Measure effectiveness with internal audits

At a recent industry roundtable, government and private sector compliance experts were divided on how best to measure the effectiveness of hospital-based compliance plans.

"I don’t think there is anything more difficult than assessing the effectiveness of compliance programs," says Chris Idecker, a partner with Ernst & Young in Atlanta, and a participant in the Government-Industry Roundtable in Washington, DC, sponsored by the Health and Human Services Office of the Inspector General and the Health Care Financing Administration. Idecker says that while it is relatively easy to assess the "inputs" to a compliance program it is extraordinarily difficult to measure the "output" of those resources. "I think it is almost nonsensical," he argues.

For example, while most experts acknowledge the value of conducting audits as a way to gauge effectiveness, there’s sharp disagreement about precisely what type of audit is best suited to the task.

Typically, providers use three types of audits: baseline or initial audits; proactive audits, which are usually based on risk areas identified by the OIG; and issue-based audits, which are triggered when providers discover a problem and attempt to determine its magnitude.

Idecker, for one, doesn’t believe baseline audits always establish "a basis for demonstrating improvement and effectiveness. Baseline audits suggest that you can identify several major problems and correct them. But my experience is the exact opposite," asserts Idecker, who until recently was chief compliance officer for Medaphis Corporation in Atlanta. "When your compliance program is effective, you start finding more problems and more issues to deal with. That is the hallmark of an effective plan."

Idecker says it’s possible for providers to educate staff about certain key aspects of compliance such as coding and then test those skills to measure improvement. "But the problem is that you are dealing with something that you don’t know about," he explains. "Non-compliance can be the result of fraud or abuse or systematic errors but you don’t know about them; otherwise you would stop them. Can you imagine demonstrating effectiveness by saying, We used to have 10% fraud and now it is only 5%’?"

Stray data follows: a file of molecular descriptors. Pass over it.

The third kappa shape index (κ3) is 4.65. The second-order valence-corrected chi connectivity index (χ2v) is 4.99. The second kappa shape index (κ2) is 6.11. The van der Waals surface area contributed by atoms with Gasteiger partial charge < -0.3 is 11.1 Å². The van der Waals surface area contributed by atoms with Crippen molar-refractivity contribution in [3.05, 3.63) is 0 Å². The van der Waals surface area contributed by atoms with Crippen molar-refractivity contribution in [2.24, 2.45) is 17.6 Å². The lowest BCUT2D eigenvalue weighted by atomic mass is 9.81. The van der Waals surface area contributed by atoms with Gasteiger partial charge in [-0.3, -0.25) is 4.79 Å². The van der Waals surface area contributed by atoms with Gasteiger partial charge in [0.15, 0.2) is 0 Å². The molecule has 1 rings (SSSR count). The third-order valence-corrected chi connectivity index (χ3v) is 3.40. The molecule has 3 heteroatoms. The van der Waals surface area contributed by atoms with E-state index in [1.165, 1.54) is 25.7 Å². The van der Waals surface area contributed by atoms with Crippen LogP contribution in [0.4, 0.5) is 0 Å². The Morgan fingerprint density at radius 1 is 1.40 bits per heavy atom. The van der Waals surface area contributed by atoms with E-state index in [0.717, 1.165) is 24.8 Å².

Joe Murphy, Executive Vice President of Compliance Systems Legal Group in Haddonfield, NJ, says certain measures of effectiveness, like billing errors, can be used as a baseline. But he concurs with Idecker that this approach does not address fraud or many types of willful misconduct.

Several compliance officers also point out that when providers perform retrospective audits, they must decide how far back to extend the review. Because that’s a difficult decision, many opt instead to focus their resources on establishing new programs and performing audits once those programs have been implemented.

According to Murphy, one of the techniques that can measure the overall impact of a program’s effectiveness is what he calls "true compliance audits."

"These are not bean counting exercises," says Murphy. Instead, those with an understanding of compliance and the institution are given responsibility to review files and conduct direct interviews with staff, much as a government investigator would. "In my experience, there is no substitute for that approach," says Murphy. "There is no type of broad-based system that will match the return that you get from a true compliance audit."

(In the next issue of Compliance Hotline, we’ll explore the use of surveys to assess the effectiveness of compliance programs.)